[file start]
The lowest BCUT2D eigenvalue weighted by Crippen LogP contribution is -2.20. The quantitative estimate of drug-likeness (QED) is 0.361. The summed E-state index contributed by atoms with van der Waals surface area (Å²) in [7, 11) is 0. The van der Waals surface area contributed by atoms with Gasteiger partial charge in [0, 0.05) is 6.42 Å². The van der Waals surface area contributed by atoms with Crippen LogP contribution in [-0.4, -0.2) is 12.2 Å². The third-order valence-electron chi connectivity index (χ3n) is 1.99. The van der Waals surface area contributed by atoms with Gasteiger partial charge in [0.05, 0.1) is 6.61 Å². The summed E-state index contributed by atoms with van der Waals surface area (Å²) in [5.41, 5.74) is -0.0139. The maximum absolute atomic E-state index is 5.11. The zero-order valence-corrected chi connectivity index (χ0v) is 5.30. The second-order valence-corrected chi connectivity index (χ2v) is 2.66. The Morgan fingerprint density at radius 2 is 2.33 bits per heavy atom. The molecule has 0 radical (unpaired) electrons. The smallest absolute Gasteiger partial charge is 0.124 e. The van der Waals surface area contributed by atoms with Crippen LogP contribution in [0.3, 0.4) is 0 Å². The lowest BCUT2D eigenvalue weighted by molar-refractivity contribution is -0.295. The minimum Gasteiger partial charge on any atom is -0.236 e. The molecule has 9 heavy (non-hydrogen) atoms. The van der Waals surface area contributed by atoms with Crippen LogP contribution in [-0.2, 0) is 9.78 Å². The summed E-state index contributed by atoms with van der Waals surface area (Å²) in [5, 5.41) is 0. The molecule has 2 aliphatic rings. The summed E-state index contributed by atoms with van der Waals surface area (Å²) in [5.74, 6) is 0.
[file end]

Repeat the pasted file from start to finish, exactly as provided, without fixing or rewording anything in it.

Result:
The lowest BCUT2D eigenvalue weighted by Crippen LogP contribution is -2.20. The quantitative estimate of drug-likeness (QED) is 0.361. The summed E-state index contributed by atoms with van der Waals surface area (Å²) in [7, 11) is 0. The van der Waals surface area contributed by atoms with Gasteiger partial charge in [0, 0.05) is 6.42 Å². The van der Waals surface area contributed by atoms with Crippen LogP contribution in [-0.4, -0.2) is 12.2 Å². The third-order valence-electron chi connectivity index (χ3n) is 1.99. The van der Waals surface area contributed by atoms with Gasteiger partial charge in [0.05, 0.1) is 6.61 Å². The summed E-state index contributed by atoms with van der Waals surface area (Å²) in [5.41, 5.74) is -0.0139. The maximum absolute atomic E-state index is 5.11. The zero-order valence-corrected chi connectivity index (χ0v) is 5.30. The second-order valence-corrected chi connectivity index (χ2v) is 2.66. The Morgan fingerprint density at radius 2 is 2.33 bits per heavy atom. The molecule has 0 radical (unpaired) electrons. The smallest absolute Gasteiger partial charge is 0.124 e. The van der Waals surface area contributed by atoms with Crippen LogP contribution in [0.3, 0.4) is 0 Å². The lowest BCUT2D eigenvalue weighted by molar-refractivity contribution is -0.295. The minimum Gasteiger partial charge on any atom is -0.236 e. The molecule has 9 heavy (non-hydrogen) atoms. The van der Waals surface area contributed by atoms with Crippen LogP contribution in [-0.2, 0) is 9.78 Å². The summed E-state index contributed by atoms with van der Waals surface area (Å²) in [5, 5.41) is 0. The molecule has 2 aliphatic rings. The summed E-state index contributed by atoms with van der Waals surface area (Å²) in [5.74, 6) is 0.